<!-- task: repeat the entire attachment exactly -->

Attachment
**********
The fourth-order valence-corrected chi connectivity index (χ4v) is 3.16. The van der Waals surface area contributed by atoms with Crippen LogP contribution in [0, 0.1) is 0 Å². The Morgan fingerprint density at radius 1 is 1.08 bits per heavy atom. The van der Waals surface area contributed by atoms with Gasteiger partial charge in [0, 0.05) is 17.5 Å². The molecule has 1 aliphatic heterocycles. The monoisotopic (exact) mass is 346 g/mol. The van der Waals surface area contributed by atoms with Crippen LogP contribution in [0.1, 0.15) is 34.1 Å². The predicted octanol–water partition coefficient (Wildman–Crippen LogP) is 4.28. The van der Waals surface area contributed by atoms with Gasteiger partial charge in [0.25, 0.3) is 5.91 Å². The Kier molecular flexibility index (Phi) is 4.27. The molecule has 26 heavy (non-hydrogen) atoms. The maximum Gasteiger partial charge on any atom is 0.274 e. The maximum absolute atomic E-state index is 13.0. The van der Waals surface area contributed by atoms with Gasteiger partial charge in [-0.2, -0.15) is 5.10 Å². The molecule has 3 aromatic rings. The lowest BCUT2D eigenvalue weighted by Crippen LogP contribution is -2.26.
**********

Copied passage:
The fourth-order valence-corrected chi connectivity index (χ4v) is 3.16. The van der Waals surface area contributed by atoms with Crippen LogP contribution in [0, 0.1) is 0 Å². The Morgan fingerprint density at radius 1 is 1.08 bits per heavy atom. The van der Waals surface area contributed by atoms with Gasteiger partial charge in [0, 0.05) is 17.5 Å². The molecule has 1 aliphatic heterocycles. The monoisotopic (exact) mass is 346 g/mol. The van der Waals surface area contributed by atoms with Crippen LogP contribution in [0.1, 0.15) is 34.1 Å². The predicted octanol–water partition coefficient (Wildman–Crippen LogP) is 4.28. The van der Waals surface area contributed by atoms with Gasteiger partial charge in [0.25, 0.3) is 5.91 Å². The Kier molecular flexibility index (Phi) is 4.27. The molecule has 26 heavy (non-hydrogen) atoms. The maximum Gasteiger partial charge on any atom is 0.274 e. The maximum absolute atomic E-state index is 13.0. The van der Waals surface area contributed by atoms with Gasteiger partial charge in [-0.2, -0.15) is 5.10 Å². The molecule has 3 aromatic rings. The lowest BCUT2D eigenvalue weighted by Crippen LogP contribution is -2.26.